strejda
07:01:31 AM Mar 8th 2014
edited by 89.176.195.133
"Flirting and having a crush is not inherently sexist. And even then, this question is clearly asked for male companions (though he didn't create him, he only wrote his debut two-parter and helped shape him) like Captain Jack Harkness. This almost comes off as a stealth insult for daring to portray the Doctor as anything other than asexual, as if that's a radical thought among the production team and the fandom 17 years after Grace Holloway, 8 years after Rose, Jack and the Forest of Cheem, and 7 years after Madame de Pompadour, who's much less ambiguous and under interpretation a romance than Rose and the first couple of years of River Song."

The original quote did not say flirting and having crush is inherently sexist, just that Moffat is focusing on it with his female characters. And Jack really is the only example of his male companion having crush/flirting with the Doctor and all of it was in episodes that were not written by Moffat.

Forest of Cheem wasn't romantically involved with the Doctor and the only time it was stated was in a throwaway line written by Moffat. The episode with Madame de Pompadoure was also written by Moffat.

And I really don't get what it has to do with Doctor not being asexual.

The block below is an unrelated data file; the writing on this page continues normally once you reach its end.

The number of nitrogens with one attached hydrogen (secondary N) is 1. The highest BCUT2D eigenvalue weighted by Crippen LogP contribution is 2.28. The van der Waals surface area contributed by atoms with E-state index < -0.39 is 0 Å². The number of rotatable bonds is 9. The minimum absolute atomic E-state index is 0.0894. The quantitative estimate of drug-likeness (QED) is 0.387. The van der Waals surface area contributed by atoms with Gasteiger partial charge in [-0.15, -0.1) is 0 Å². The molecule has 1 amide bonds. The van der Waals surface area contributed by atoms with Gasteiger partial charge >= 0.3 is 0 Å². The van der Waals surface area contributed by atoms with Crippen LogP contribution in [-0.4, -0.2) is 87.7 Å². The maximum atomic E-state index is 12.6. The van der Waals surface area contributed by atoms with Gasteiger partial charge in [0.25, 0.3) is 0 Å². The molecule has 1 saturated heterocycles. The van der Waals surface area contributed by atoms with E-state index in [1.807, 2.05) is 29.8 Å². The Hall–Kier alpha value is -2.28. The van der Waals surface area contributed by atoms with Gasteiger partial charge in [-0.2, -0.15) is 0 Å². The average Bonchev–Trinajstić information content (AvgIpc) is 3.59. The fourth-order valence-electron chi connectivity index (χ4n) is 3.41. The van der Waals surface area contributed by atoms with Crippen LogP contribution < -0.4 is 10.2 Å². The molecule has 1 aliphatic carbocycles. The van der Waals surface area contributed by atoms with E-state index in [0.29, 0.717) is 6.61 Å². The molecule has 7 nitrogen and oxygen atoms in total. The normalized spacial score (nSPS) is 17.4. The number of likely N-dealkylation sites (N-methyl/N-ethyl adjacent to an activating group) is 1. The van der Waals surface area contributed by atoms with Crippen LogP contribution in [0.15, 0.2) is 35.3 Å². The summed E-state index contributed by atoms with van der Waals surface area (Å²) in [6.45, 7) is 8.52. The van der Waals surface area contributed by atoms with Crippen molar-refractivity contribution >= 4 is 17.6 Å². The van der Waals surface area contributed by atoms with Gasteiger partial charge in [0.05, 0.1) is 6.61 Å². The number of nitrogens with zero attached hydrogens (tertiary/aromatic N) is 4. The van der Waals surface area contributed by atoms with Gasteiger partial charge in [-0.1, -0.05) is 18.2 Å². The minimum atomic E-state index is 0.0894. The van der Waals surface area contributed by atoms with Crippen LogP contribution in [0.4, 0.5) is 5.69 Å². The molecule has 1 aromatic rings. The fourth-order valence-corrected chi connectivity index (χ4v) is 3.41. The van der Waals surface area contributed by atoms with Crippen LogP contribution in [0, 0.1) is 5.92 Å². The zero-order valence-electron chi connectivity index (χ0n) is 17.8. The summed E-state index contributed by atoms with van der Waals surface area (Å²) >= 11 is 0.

"I especially don't understand the complaints of Clara as being a plot device moreso than a character."

I understand them perfectly. I don't hate Clara but Moffat really did very little in developing her as a person.

Not saying you were wrong for removing it, just arguing with some of your reasonings.
OldManHoOh
09:19:46 AM Mar 8th 2014
edited by 151.230.205.36
All I was saying is that people are really against the Doctor being anything other than asexual or not attracted to non-Time Lords even though he's reciprocated or appreciated tons of examples of flirting, even if they weren't always on the level of romantic interest.

And in the case of Clara: ugh, here goes. Wanting to travel but stuck looking after her late mum's children, having to deal with being a "control freak" while with the Doctor, philosophies that the Doctor sees everyone as "ghosts", actually agrees to the "don't wander off" sentiment that Nine complained about in "The Empty Child" and Ten in "The Girl in the Fireplace", instead of just being along for the ride she has her responsibilities with the Maitlands and only travels on Wednesdays, her relationship with the TARDIS warms over the course of the series (to the point she can do the click thing by "Name"), shows a lot of caring for children like Merry (possibly as a result of her job as nanny and later teacher), in constrast to Amy being a bit bewildered by a crying child in "The Beast Below".

Nope, no traits at all. Undeveloped. Just a cypher. Indistinguishable from Amy. Just a plot device. And the Doctor seeing her as a mystery to solve definitely wasn't portrayed negatively by the writers.

And in terms of focusing on Clara fancying the Doctor? Not really. It's understated, beneath the surface, and I'm not even sure if it's directly acknowledged until the truth field makes her admit that. Plus, she said something along the lines of she ran off with the Doctor because she was attracted to him, but that definitely could have changed to "it would be weird now if I was close to him" by "Journey" and "Nightmare in Silver".
strejda
11:35:22 PM Mar 8th 2014
You were saying that the original quote was meant to be a "stealth insult" for it which I think is completely baseless.